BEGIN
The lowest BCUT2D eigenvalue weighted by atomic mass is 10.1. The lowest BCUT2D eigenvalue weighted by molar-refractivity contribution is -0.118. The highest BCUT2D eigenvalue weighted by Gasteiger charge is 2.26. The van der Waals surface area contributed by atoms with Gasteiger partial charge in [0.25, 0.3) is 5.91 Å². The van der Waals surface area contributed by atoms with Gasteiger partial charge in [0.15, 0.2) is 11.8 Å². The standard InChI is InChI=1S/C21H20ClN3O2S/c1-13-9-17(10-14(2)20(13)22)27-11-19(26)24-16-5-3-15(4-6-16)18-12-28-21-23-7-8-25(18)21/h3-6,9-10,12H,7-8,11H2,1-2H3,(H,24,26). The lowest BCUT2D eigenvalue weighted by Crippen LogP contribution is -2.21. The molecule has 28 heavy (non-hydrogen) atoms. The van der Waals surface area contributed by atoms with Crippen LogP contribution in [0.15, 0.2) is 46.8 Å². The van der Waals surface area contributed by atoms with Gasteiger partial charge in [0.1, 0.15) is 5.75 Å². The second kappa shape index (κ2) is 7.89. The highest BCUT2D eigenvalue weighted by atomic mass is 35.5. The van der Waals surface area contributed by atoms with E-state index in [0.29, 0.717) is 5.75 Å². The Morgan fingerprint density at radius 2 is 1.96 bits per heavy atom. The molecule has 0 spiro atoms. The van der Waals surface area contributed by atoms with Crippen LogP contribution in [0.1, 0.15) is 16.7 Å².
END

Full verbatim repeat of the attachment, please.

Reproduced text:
The lowest BCUT2D eigenvalue weighted by atomic mass is 10.1. The lowest BCUT2D eigenvalue weighted by molar-refractivity contribution is -0.118. The highest BCUT2D eigenvalue weighted by Gasteiger charge is 2.26. The van der Waals surface area contributed by atoms with Gasteiger partial charge in [0.25, 0.3) is 5.91 Å². The van der Waals surface area contributed by atoms with Gasteiger partial charge in [0.15, 0.2) is 11.8 Å². The standard InChI is InChI=1S/C21H20ClN3O2S/c1-13-9-17(10-14(2)20(13)22)27-11-19(26)24-16-5-3-15(4-6-16)18-12-28-21-23-7-8-25(18)21/h3-6,9-10,12H,7-8,11H2,1-2H3,(H,24,26). The lowest BCUT2D eigenvalue weighted by Crippen LogP contribution is -2.21. The molecule has 28 heavy (non-hydrogen) atoms. The van der Waals surface area contributed by atoms with Crippen LogP contribution in [0.15, 0.2) is 46.8 Å². The van der Waals surface area contributed by atoms with Gasteiger partial charge in [0.1, 0.15) is 5.75 Å². The second kappa shape index (κ2) is 7.89. The highest BCUT2D eigenvalue weighted by atomic mass is 35.5. The van der Waals surface area contributed by atoms with E-state index in [0.29, 0.717) is 5.75 Å². The Morgan fingerprint density at radius 2 is 1.96 bits per heavy atom. The molecule has 0 spiro atoms. The van der Waals surface area contributed by atoms with Crippen LogP contribution in [0.1, 0.15) is 16.7 Å².